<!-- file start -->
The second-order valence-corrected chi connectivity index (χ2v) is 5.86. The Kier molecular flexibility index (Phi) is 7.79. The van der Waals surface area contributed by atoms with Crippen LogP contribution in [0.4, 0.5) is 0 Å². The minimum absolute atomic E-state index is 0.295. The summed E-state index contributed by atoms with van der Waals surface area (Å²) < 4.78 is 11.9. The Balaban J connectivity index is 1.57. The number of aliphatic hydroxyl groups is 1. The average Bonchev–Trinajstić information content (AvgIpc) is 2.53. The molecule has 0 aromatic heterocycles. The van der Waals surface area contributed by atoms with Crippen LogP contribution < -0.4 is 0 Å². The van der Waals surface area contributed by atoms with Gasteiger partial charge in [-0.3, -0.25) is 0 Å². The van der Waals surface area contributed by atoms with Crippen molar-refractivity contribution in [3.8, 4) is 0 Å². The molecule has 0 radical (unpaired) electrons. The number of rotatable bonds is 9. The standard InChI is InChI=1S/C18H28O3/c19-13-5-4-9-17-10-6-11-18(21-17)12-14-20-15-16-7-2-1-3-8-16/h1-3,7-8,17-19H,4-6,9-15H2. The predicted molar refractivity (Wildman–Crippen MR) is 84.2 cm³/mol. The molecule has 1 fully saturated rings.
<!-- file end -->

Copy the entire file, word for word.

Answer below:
The second-order valence-corrected chi connectivity index (χ2v) is 5.86. The Kier molecular flexibility index (Phi) is 7.79. The van der Waals surface area contributed by atoms with Crippen LogP contribution in [0.4, 0.5) is 0 Å². The minimum absolute atomic E-state index is 0.295. The summed E-state index contributed by atoms with van der Waals surface area (Å²) < 4.78 is 11.9. The Balaban J connectivity index is 1.57. The number of aliphatic hydroxyl groups is 1. The average Bonchev–Trinajstić information content (AvgIpc) is 2.53. The molecule has 0 aromatic heterocycles. The van der Waals surface area contributed by atoms with Crippen LogP contribution < -0.4 is 0 Å². The van der Waals surface area contributed by atoms with Gasteiger partial charge in [-0.3, -0.25) is 0 Å². The van der Waals surface area contributed by atoms with Crippen molar-refractivity contribution in [3.8, 4) is 0 Å². The molecule has 0 radical (unpaired) electrons. The number of rotatable bonds is 9. The standard InChI is InChI=1S/C18H28O3/c19-13-5-4-9-17-10-6-11-18(21-17)12-14-20-15-16-7-2-1-3-8-16/h1-3,7-8,17-19H,4-6,9-15H2. The predicted molar refractivity (Wildman–Crippen MR) is 84.2 cm³/mol. The molecule has 1 fully saturated rings.